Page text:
4

Bioengineering C175 – Machine Learning and DataDriven Modeling in Bioengineering2

4

UCLA Samueli GE Elective3

5

Technical Breadth Course3

4

3rd Quarter

Bioengineering 110 – Biotransport and Bioreaction Processes2

4

Bioengineering 176 – Principles of Biocompatibility2

4

Bioengineering Elective2,4

4

Technical Breadth Course3

4

SENIOR YEAR

1st Quarter

Bioengineering 177A – Bioengineering Capstone Design I2

4

Bioengineering Elective2, 4

4

Bioengineering Elective2, 4

4

Technical Breadth Course3

4

2nd Quarter

Bioengineering 177B – Bioengineering Capstone Design II2

4

Bioengineering 180 – System Integration in Biology, Engineering, and Medicine I2

4

UCLA Samueli GE Elective3

5

3rd Quarter

Bioengineering Elective2, 4

4

Bioengineering Elective2, 4

4

TOTAL

181


  1. Counts as Mathematics and Basic Sciences for ABET, total units Mathematics and Basic Sciences = 74.
  2. Counts as Engineering Concepts for ABET, total units Engineering Concepts = 70.
  3. Students should contact the Office of Academic and Student Affairs for approved lists in the categories of technical breadth and GE (see pages 22 and 23 for details).
  4. Bioengineering electives include C101, C102, C104, C105, C106, C107, C121, C131, C139A, C139B, CM140, CM145, C147, C155, C170, C171, CM178, C179, 180L, M182, C183, C185, CM186, CM187, 199 (8 units maximum).
Undergraduate FAQs
 

Q: I’m interested in applying to the Bioengineering Undergraduate Program.  Where can I find information on how to apply?

Admissions to the undergraduate program in Bioengineering is handle by the HSSEAS Office of Academic and Student Affairs. For questions about HSSEAS admissions policies contact . Please note in your email whether you would be applying as a freshman or a transfer.

Office of Student and Academic Affairs
6426 Boelter Hall
310-825-9580

Q: I’m interested in applying for admissions to the Graduate Program.  Where can I find information on how to apply?

Information on the Graduate Program in Bioengineering and how to apply can be found here.

Q:  Where is the main office for the Department of Bioengineering located?

The Department of Bioengineering is located in 5121 Engineering V.

Address:  5121 Engineering V
University of California
Los Angeles, CA 90095-1600

Q:  I’m interested in a postdoctoral position in the Department of Bioengineering.  How do I find available positions in the Department?

If you are interested in a postdoc position in one of the Bioengineering faculty’s labs, please contact the faculty directly to inquire about open positions in their labs.  For a list of faculty, see the Faculty Page.

For more information about Postdoctoral Scholar appointments at UCLA, CLICK HERE

 

Q: A new BE curriculum has been approved. Do I follow the program requirements for the year I entered or can I switch to the new curriculum?

If you started in the quarter that the new curriculum is approved, you will follow the requirements for the academic year that you entered the program.

If you started BE prior to the approval of the new curriculum, you have the option to follow the new  requirements, by filing a petition at 6426BH.

Q:  Where can I find a list of General Education requirements?

The GE List can be found on the Office of Academic and Student Affairs webpage under GE Requirements.


Q:  BE students are required a Technical Breadth area.  Where I can find a list of approved TBA areas and courses?

A summary of areas can be found at:  Undergraduate Technical Breadth Areas


Q:  What am I supposed to take in place of the Bioengineering courses that have been cancelled?

The Bioengineering department has a list of approved courses that you can use to substitute for the classes that are no longer required or offered.

You can choose courses from the BE Tracks or the BE Electives List.

Electives include Bioengr C101, CM102, CM103, C104, C105, C131, CM140, CM145, C147, CM150, CM150L, C170, C171, CM178, 180L, C183, C185, CM186B, CM186C, 199 (8 units maximum).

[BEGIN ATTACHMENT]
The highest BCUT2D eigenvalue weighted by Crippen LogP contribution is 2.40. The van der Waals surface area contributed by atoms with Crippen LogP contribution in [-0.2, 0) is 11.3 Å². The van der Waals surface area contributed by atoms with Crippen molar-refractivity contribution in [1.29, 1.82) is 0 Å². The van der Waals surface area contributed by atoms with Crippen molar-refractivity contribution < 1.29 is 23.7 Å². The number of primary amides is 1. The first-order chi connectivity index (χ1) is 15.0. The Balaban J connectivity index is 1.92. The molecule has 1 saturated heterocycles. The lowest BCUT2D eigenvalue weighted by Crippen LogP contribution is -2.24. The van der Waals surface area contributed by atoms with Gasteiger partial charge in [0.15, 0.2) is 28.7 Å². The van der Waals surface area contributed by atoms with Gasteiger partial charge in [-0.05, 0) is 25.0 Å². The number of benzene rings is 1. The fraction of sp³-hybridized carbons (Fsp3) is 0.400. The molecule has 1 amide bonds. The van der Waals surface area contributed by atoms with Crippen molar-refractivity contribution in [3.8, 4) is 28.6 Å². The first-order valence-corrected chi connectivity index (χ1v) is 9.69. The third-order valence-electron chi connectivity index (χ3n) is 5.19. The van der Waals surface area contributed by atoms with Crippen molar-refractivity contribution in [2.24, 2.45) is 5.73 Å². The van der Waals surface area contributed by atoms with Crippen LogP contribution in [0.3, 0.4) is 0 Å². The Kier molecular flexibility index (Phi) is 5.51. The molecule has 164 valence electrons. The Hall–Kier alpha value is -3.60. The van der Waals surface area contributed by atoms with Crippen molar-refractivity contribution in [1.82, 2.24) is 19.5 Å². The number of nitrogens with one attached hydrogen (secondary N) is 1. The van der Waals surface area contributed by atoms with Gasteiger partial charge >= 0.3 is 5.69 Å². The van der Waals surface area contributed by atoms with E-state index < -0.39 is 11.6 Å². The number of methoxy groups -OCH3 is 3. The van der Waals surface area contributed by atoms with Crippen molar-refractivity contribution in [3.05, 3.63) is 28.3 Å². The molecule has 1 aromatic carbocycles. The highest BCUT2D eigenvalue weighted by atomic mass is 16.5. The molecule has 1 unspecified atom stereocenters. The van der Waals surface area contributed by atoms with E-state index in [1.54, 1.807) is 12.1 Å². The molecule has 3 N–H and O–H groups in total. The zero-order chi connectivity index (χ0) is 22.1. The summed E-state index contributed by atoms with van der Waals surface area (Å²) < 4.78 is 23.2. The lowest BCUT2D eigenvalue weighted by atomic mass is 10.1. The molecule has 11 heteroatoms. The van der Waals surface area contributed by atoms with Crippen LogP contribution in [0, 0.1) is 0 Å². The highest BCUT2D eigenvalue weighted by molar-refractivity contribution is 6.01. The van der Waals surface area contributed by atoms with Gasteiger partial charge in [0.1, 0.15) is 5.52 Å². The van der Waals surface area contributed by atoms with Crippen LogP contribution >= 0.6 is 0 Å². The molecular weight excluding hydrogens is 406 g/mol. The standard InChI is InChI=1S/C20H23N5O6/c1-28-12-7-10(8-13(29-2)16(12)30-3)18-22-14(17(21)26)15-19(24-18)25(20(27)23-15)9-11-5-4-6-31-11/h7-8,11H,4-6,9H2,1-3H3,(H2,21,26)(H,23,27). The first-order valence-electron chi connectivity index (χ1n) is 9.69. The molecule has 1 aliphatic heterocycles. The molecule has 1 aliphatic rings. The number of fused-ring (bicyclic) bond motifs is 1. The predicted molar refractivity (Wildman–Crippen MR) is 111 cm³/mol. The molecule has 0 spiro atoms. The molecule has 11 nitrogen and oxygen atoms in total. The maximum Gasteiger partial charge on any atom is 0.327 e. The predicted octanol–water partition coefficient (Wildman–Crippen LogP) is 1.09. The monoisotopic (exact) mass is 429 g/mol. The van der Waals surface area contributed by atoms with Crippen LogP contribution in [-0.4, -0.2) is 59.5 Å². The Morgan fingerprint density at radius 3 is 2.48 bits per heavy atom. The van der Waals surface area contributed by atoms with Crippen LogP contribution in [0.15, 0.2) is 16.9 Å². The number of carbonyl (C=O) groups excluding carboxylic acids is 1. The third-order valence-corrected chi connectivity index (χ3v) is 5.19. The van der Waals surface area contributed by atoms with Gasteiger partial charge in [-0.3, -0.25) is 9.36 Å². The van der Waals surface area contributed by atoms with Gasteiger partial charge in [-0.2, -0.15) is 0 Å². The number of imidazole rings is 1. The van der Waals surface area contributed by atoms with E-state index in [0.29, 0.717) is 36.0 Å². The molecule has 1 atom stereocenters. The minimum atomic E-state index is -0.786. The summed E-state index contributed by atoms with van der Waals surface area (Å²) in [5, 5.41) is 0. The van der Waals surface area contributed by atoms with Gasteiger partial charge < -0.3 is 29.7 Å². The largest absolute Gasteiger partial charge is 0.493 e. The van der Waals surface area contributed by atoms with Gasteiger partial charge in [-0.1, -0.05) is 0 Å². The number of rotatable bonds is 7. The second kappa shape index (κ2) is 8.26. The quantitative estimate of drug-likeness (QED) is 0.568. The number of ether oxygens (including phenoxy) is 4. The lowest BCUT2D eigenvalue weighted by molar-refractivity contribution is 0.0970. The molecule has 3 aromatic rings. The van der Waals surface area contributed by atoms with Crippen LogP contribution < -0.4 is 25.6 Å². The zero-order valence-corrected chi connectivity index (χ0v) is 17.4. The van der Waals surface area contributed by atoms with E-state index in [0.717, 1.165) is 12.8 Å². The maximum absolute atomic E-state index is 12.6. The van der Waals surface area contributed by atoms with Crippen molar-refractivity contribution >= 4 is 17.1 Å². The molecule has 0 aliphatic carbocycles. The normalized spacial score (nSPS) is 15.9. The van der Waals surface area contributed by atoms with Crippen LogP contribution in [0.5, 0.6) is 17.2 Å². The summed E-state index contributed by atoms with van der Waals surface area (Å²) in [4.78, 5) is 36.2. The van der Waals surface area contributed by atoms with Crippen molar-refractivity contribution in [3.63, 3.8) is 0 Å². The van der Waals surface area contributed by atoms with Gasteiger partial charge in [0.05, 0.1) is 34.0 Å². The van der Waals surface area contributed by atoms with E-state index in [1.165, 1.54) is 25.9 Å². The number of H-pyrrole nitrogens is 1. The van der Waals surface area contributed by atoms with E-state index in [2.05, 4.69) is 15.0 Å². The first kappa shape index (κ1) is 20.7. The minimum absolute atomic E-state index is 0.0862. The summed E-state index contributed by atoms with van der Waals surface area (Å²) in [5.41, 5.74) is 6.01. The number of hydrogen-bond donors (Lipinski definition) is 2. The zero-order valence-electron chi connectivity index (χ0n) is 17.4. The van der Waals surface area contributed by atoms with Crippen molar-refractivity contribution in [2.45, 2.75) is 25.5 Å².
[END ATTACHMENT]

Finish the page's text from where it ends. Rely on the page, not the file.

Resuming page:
Q:  BE 180L is no longer required, but the course is still being offered.  Can I still take it for credit?

Yes, you can still take BE 180L to fulfill a requirement.  Due to limited class size, it is no longer a requirement, but students who are able to enroll in it will be able to use towards their graduation requirements.

Q:  Can I take Engineering 183EW or 185EW in place of BE 165EW?

Yes, you can substitute either Engr 183EW or 185EW in place of BE 165EW.  No petition is necessary.

Q:  Bioengineering has recently announced that it has created two tracks.  What are they and am I required to choose one?

The two new tracks are (1) Biomaterials and Regenerative Medicine and (2) Biomedical Devices.  You can see the requirements for the two tracks HERE.  It is not a requirement to select a track.

Q:  When am I supposed to take BE 167L?

The class of 2010 should take it in Sp09 as juniors.  The class of 2011 should take it in F09 as juniors, and the class of 2012 should take it in Sp10 as sophomores.

Q:  How do I change my major to Bioengineering?

Change of major is handled by the OASA office in 6426 Boelter Hall.  Change of major workshops are scheduled throughout the quarter.  Days and times are posted on the sign-up sheet in 6426 Boelter Hall.  If you have any questions, please contact Erkki Corpuz.

Bioengineering major, only students with a minimum 3.5 cumulative grade point average are being considered and this does NOT guarantee approval of the change into that major.

Bioengineering has an especially competitive pool of applicants and a cap on the number of students that the Bioengineering major can accommodate.

Q:  I’m interested in working in a research lab.  How do I go about finding a undergraduate research position and when should I start looking for a lab?

Students who are interested in doing research in one of the Bioengineering Faculty’s lab should contact the Professors directly to inquire about open positions in the lab.  List of BE Faculty can be found HERE.

Faculty prefer students to have taken some laboratory techniques course before seeking a research position, however, it is advisable to start looking for a research lab as soon as the summer after your Freshmen year.  Students can enroll in a BE 199 research course and can use 8 units to apply towards their degree requirements.

Q:  What are the career paths for bioengineering students?

Students who graduate from our bioengineering program have continue their education in the following areas:  graduate school, medical, law, pharmacy, veterinary, and MBA programs.  Some  find positions in Industry at Amgen, Abbott Vascular, Schlumberger, City of Hope, consulting firms, etc.

If you cannot find answers to your questions here, please contact Erkki Corpuz at